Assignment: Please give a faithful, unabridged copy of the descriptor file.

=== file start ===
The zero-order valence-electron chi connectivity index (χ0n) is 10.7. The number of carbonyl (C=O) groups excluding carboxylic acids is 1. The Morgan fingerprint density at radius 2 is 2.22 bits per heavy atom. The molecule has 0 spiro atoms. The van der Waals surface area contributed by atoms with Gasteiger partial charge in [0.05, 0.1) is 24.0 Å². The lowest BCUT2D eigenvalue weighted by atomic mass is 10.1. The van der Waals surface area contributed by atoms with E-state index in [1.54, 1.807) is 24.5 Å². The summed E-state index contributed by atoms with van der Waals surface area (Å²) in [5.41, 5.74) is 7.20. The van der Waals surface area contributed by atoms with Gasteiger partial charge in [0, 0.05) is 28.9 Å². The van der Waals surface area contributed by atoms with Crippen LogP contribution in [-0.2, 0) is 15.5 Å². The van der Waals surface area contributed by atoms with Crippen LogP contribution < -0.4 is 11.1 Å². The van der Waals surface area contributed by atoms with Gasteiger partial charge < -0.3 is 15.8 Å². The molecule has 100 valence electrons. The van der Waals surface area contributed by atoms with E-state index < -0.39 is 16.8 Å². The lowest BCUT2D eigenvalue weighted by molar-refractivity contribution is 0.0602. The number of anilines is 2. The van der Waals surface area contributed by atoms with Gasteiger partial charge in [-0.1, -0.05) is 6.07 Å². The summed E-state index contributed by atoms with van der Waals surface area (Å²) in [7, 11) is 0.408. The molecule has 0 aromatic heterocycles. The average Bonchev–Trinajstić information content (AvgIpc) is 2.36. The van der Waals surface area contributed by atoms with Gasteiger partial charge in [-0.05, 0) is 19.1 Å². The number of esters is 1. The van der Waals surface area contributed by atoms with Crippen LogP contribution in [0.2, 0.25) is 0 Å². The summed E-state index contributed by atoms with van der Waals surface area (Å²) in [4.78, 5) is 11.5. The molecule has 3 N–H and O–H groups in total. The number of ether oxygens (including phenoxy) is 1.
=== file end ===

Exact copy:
The zero-order valence-electron chi connectivity index (χ0n) is 10.7. The number of carbonyl (C=O) groups excluding carboxylic acids is 1. The Morgan fingerprint density at radius 2 is 2.22 bits per heavy atom. The molecule has 0 spiro atoms. The van der Waals surface area contributed by atoms with Gasteiger partial charge in [0.05, 0.1) is 24.0 Å². The lowest BCUT2D eigenvalue weighted by atomic mass is 10.1. The van der Waals surface area contributed by atoms with E-state index in [1.54, 1.807) is 24.5 Å². The summed E-state index contributed by atoms with van der Waals surface area (Å²) in [5.41, 5.74) is 7.20. The van der Waals surface area contributed by atoms with Gasteiger partial charge in [0, 0.05) is 28.9 Å². The van der Waals surface area contributed by atoms with Crippen LogP contribution in [-0.2, 0) is 15.5 Å². The van der Waals surface area contributed by atoms with Crippen LogP contribution < -0.4 is 11.1 Å². The van der Waals surface area contributed by atoms with Gasteiger partial charge < -0.3 is 15.8 Å². The molecule has 100 valence electrons. The van der Waals surface area contributed by atoms with E-state index < -0.39 is 16.8 Å². The lowest BCUT2D eigenvalue weighted by molar-refractivity contribution is 0.0602. The number of anilines is 2. The van der Waals surface area contributed by atoms with Gasteiger partial charge in [-0.1, -0.05) is 6.07 Å². The summed E-state index contributed by atoms with van der Waals surface area (Å²) in [7, 11) is 0.408. The molecule has 0 aromatic heterocycles. The average Bonchev–Trinajstić information content (AvgIpc) is 2.36. The van der Waals surface area contributed by atoms with Gasteiger partial charge in [-0.05, 0) is 19.1 Å². The number of esters is 1. The van der Waals surface area contributed by atoms with Crippen LogP contribution in [0.2, 0.25) is 0 Å². The summed E-state index contributed by atoms with van der Waals surface area (Å²) in [4.78, 5) is 11.5. The molecule has 3 N–H and O–H groups in total. The number of ether oxygens (including phenoxy) is 1.